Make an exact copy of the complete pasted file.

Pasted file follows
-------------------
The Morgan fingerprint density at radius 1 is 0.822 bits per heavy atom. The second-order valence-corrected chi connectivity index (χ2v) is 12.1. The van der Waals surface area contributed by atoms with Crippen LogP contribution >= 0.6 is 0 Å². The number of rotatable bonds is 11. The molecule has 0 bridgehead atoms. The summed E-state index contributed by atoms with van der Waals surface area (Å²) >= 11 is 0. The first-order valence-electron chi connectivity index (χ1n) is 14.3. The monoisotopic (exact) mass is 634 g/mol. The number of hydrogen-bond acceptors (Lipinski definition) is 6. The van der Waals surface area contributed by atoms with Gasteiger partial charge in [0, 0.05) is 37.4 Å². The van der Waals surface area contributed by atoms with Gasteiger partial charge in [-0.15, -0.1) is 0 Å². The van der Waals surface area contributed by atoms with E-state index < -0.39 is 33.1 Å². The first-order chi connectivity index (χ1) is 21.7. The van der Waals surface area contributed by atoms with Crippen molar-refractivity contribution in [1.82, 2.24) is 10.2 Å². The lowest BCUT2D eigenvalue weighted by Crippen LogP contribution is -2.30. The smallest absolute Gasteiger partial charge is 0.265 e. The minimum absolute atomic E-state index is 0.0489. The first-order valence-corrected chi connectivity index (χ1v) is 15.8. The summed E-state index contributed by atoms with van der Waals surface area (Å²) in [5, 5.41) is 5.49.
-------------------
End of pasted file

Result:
The Morgan fingerprint density at radius 1 is 0.822 bits per heavy atom. The second-order valence-corrected chi connectivity index (χ2v) is 12.1. The van der Waals surface area contributed by atoms with Crippen LogP contribution >= 0.6 is 0 Å². The number of rotatable bonds is 11. The molecule has 0 bridgehead atoms. The summed E-state index contributed by atoms with van der Waals surface area (Å²) >= 11 is 0. The first-order valence-electron chi connectivity index (χ1n) is 14.3. The monoisotopic (exact) mass is 634 g/mol. The number of hydrogen-bond acceptors (Lipinski definition) is 6. The van der Waals surface area contributed by atoms with Gasteiger partial charge in [0, 0.05) is 37.4 Å². The van der Waals surface area contributed by atoms with Gasteiger partial charge in [-0.15, -0.1) is 0 Å². The van der Waals surface area contributed by atoms with E-state index < -0.39 is 33.1 Å². The first-order chi connectivity index (χ1) is 21.7. The van der Waals surface area contributed by atoms with Crippen molar-refractivity contribution in [1.82, 2.24) is 10.2 Å². The lowest BCUT2D eigenvalue weighted by Crippen LogP contribution is -2.30. The smallest absolute Gasteiger partial charge is 0.265 e. The minimum absolute atomic E-state index is 0.0489. The first-order valence-corrected chi connectivity index (χ1v) is 15.8. The summed E-state index contributed by atoms with van der Waals surface area (Å²) in [5, 5.41) is 5.49.